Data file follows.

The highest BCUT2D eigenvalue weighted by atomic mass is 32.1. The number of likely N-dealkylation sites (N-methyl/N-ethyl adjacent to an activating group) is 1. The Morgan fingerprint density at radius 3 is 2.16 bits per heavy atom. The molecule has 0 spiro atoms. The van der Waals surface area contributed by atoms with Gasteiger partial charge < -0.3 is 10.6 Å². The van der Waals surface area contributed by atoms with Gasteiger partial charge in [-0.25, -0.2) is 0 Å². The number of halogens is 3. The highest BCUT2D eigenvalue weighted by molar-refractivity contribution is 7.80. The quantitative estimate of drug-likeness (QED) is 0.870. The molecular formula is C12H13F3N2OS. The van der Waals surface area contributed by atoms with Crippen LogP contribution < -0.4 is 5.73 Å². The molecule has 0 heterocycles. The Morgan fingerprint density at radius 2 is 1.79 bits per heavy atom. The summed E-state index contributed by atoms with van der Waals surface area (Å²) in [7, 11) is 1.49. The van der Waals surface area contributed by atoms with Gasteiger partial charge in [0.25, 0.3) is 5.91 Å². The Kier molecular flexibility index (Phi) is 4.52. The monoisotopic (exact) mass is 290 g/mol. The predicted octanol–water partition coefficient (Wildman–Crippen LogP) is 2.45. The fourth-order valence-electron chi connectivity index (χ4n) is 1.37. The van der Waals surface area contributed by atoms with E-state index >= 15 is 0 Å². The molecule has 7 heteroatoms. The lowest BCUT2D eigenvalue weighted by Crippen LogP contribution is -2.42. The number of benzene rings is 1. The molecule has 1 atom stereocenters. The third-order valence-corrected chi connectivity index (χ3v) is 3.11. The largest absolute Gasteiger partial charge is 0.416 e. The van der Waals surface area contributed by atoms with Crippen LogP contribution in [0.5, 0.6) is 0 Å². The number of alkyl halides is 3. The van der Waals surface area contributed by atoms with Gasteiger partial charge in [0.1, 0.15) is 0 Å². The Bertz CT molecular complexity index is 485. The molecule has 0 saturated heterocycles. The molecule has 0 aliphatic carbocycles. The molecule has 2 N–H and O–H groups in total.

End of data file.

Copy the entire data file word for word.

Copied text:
The highest BCUT2D eigenvalue weighted by atomic mass is 32.1. The number of likely N-dealkylation sites (N-methyl/N-ethyl adjacent to an activating group) is 1. The Morgan fingerprint density at radius 3 is 2.16 bits per heavy atom. The molecule has 0 spiro atoms. The van der Waals surface area contributed by atoms with Gasteiger partial charge < -0.3 is 10.6 Å². The van der Waals surface area contributed by atoms with Gasteiger partial charge in [-0.25, -0.2) is 0 Å². The number of halogens is 3. The highest BCUT2D eigenvalue weighted by molar-refractivity contribution is 7.80. The quantitative estimate of drug-likeness (QED) is 0.870. The molecular formula is C12H13F3N2OS. The van der Waals surface area contributed by atoms with Crippen LogP contribution < -0.4 is 5.73 Å². The molecule has 0 heterocycles. The Morgan fingerprint density at radius 2 is 1.79 bits per heavy atom. The summed E-state index contributed by atoms with van der Waals surface area (Å²) in [7, 11) is 1.49. The van der Waals surface area contributed by atoms with Gasteiger partial charge in [0.25, 0.3) is 5.91 Å². The Kier molecular flexibility index (Phi) is 4.52. The monoisotopic (exact) mass is 290 g/mol. The predicted octanol–water partition coefficient (Wildman–Crippen LogP) is 2.45. The fourth-order valence-electron chi connectivity index (χ4n) is 1.37. The van der Waals surface area contributed by atoms with E-state index >= 15 is 0 Å². The molecule has 7 heteroatoms. The lowest BCUT2D eigenvalue weighted by Crippen LogP contribution is -2.42. The number of benzene rings is 1. The molecule has 1 atom stereocenters. The third-order valence-corrected chi connectivity index (χ3v) is 3.11. The largest absolute Gasteiger partial charge is 0.416 e. The van der Waals surface area contributed by atoms with Crippen LogP contribution in [0.5, 0.6) is 0 Å². The number of alkyl halides is 3. The van der Waals surface area contributed by atoms with Gasteiger partial charge in [0.1, 0.15) is 0 Å². The Bertz CT molecular complexity index is 485. The molecule has 0 saturated heterocycles. The molecule has 0 aliphatic carbocycles. The molecule has 2 N–H and O–H groups in total.